“I am happy to be the first to utilise this pivot, with its additional design of the stainless steel connector for the span pipe outlet - the more stainless, the better I like it, because that means there is no rust,” Ken said.
“We have a good local dealer in Swan Hill Irrigation - Ken and Leanne Lusty bend over backwards to help and they work in with me. The Bauer irrigator itself has a simple control panel, so there is no need to program the thing. It has a good switching arrangement and useful things like off-the-shelf circuit breaker and freely available parts.
“It gets me angry if I have to call for special parts for a non-Bauer,” says the innovative and indefatigable Ken, who is never short on ideas, and a real trendsetter in Victoria’s northwest. As a farmer for the past 40 years, potatoes are his passion but he also grows wheat, barley, corn, and lucerne, irrigated with the pivots during crop rotation. The new “Polystar” will obviate the need to replace rusted parts, an inhibitor of water flow. Ken has already designed his own time saving add-ons that only know-how can explain but he is adamant the poly liner should be used in all pivots. Bauer say they will continue their series of poly lined pivots, and according to the dealer and the Westmores, Bauer not only has 80 years of experience but they also listen at the grassroots, necessary in today’s competitive climate.
So, what is it like to try out the first “Polystar” in the world? “I started with pivots 25 years ago and Bauers since 2004 and I intend to put in more. With the dirty water from the Murray, these poly lined pipes offer an immediate solution to ensure a free flow of water to my plants. Growing 7,000 tonnes of spuds and other crops on top of that, you have to have an efficient means to irrigate continually as I do.”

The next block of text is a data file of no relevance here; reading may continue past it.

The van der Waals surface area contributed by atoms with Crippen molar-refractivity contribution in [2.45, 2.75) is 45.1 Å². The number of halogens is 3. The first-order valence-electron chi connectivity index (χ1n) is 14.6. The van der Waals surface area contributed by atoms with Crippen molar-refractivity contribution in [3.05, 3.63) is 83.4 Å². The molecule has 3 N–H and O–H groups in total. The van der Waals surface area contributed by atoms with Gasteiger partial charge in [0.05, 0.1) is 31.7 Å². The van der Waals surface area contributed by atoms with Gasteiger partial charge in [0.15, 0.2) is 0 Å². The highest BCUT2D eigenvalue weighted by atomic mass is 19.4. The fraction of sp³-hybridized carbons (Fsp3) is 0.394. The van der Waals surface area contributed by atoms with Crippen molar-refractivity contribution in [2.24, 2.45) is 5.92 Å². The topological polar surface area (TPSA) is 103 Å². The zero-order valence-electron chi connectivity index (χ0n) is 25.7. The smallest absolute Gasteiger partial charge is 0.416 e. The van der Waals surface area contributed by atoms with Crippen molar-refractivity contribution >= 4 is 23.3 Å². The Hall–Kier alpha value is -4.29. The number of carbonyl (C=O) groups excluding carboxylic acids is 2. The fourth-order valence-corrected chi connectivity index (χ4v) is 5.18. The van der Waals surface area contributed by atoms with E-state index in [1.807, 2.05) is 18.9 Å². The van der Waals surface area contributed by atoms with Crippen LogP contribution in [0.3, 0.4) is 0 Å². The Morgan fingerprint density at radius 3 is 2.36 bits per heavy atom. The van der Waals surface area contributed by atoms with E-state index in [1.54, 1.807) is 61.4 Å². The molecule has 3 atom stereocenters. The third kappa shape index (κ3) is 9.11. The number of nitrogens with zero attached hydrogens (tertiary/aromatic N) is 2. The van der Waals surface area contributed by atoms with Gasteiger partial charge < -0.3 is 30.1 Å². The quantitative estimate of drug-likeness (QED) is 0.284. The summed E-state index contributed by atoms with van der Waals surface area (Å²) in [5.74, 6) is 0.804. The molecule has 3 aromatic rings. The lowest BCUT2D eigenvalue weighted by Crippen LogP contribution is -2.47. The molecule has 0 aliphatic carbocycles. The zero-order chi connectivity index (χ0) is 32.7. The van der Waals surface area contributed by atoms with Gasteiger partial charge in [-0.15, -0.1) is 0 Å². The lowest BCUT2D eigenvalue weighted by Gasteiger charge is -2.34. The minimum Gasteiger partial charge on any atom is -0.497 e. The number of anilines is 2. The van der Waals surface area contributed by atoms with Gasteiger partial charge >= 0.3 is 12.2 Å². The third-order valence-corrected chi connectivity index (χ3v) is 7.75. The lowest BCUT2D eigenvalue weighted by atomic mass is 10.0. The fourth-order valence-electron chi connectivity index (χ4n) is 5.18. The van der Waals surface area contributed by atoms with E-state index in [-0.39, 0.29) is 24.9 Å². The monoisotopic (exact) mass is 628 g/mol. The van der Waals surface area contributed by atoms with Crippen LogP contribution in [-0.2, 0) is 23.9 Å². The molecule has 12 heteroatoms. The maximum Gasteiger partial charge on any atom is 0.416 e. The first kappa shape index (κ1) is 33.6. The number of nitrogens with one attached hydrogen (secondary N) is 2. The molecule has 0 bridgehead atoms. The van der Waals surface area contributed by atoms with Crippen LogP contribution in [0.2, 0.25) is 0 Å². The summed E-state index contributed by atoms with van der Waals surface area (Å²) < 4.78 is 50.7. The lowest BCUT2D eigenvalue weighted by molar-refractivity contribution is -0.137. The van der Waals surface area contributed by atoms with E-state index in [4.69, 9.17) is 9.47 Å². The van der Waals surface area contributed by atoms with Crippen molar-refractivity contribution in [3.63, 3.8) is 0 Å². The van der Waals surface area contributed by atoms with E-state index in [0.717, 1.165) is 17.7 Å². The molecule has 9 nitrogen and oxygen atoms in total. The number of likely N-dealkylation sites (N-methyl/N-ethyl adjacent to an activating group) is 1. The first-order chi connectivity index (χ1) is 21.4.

Bauer also have a corner system which converts a circular irrigation surface into an almost square irrigation pattern, ensuring optimal irrigation of the area available. They retrofit these to existing pivot systems.
The Westmores harvest potatoes in December to February and from June till October, trucked to Melbourne, one load a day for three months. The potato harvesters clean 90 percent of the spuds, the rest are dry cleaned in the sheds. The farm is highly mechanised and a showcase for smooth operation. Ken barely gets time to himself, he says, and his wife Bev, and sons, Trevor and Colin are in it for the long run - even when dad is not around, they intend to keep the place going.
“I want to have a slack-attack and take a break when the time is right,” said Ken, as he runs around the paddock, putting right what went wrong. The Westmores have invested their lives in this enterprise, with initiative, endeavour, and research into new product, sticking to their knitting in potatoes and recycling with dependable crops.